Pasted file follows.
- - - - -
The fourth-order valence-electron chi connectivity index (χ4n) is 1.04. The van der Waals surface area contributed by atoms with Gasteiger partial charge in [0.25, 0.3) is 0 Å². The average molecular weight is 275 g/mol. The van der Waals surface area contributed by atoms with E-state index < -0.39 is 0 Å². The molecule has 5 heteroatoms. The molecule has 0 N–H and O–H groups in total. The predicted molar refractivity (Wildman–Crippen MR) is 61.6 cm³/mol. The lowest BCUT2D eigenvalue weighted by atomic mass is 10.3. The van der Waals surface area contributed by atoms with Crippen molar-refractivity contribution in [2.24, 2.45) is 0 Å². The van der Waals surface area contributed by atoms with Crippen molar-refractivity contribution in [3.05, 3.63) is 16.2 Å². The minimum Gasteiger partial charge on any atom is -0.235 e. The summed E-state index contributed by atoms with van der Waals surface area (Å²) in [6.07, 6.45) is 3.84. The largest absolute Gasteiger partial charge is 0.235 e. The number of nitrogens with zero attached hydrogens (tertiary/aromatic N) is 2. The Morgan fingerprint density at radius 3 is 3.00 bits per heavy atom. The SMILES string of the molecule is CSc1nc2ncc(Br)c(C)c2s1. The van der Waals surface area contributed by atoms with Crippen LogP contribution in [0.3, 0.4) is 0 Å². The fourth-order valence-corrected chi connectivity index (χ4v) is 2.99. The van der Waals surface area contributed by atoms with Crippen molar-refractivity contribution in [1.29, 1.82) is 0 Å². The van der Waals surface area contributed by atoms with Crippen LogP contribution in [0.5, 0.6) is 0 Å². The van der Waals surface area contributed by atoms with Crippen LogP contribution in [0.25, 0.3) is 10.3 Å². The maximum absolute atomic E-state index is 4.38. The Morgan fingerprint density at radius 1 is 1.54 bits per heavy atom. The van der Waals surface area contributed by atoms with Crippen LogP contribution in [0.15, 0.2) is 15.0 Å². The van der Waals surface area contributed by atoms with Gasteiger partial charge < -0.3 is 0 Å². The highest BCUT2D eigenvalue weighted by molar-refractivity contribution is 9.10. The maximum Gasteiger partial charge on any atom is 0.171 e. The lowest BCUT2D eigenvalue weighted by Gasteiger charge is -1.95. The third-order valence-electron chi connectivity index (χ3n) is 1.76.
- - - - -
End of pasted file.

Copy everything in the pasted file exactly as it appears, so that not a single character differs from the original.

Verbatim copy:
The fourth-order valence-electron chi connectivity index (χ4n) is 1.04. The van der Waals surface area contributed by atoms with Gasteiger partial charge in [0.25, 0.3) is 0 Å². The average molecular weight is 275 g/mol. The van der Waals surface area contributed by atoms with E-state index < -0.39 is 0 Å². The molecule has 5 heteroatoms. The molecule has 0 N–H and O–H groups in total. The predicted molar refractivity (Wildman–Crippen MR) is 61.6 cm³/mol. The lowest BCUT2D eigenvalue weighted by atomic mass is 10.3. The van der Waals surface area contributed by atoms with Crippen molar-refractivity contribution in [2.24, 2.45) is 0 Å². The van der Waals surface area contributed by atoms with Crippen molar-refractivity contribution in [3.05, 3.63) is 16.2 Å². The minimum Gasteiger partial charge on any atom is -0.235 e. The summed E-state index contributed by atoms with van der Waals surface area (Å²) in [6.07, 6.45) is 3.84. The largest absolute Gasteiger partial charge is 0.235 e. The number of nitrogens with zero attached hydrogens (tertiary/aromatic N) is 2. The Morgan fingerprint density at radius 3 is 3.00 bits per heavy atom. The SMILES string of the molecule is CSc1nc2ncc(Br)c(C)c2s1. The van der Waals surface area contributed by atoms with Crippen LogP contribution in [0.3, 0.4) is 0 Å². The fourth-order valence-corrected chi connectivity index (χ4v) is 2.99. The van der Waals surface area contributed by atoms with Crippen molar-refractivity contribution in [1.29, 1.82) is 0 Å². The van der Waals surface area contributed by atoms with Crippen LogP contribution in [0.5, 0.6) is 0 Å². The van der Waals surface area contributed by atoms with Crippen LogP contribution in [0.25, 0.3) is 10.3 Å². The maximum absolute atomic E-state index is 4.38. The Morgan fingerprint density at radius 1 is 1.54 bits per heavy atom. The van der Waals surface area contributed by atoms with Crippen LogP contribution in [0.15, 0.2) is 15.0 Å². The van der Waals surface area contributed by atoms with Gasteiger partial charge < -0.3 is 0 Å². The highest BCUT2D eigenvalue weighted by molar-refractivity contribution is 9.10. The maximum Gasteiger partial charge on any atom is 0.171 e. The lowest BCUT2D eigenvalue weighted by Gasteiger charge is -1.95. The third-order valence-electron chi connectivity index (χ3n) is 1.76.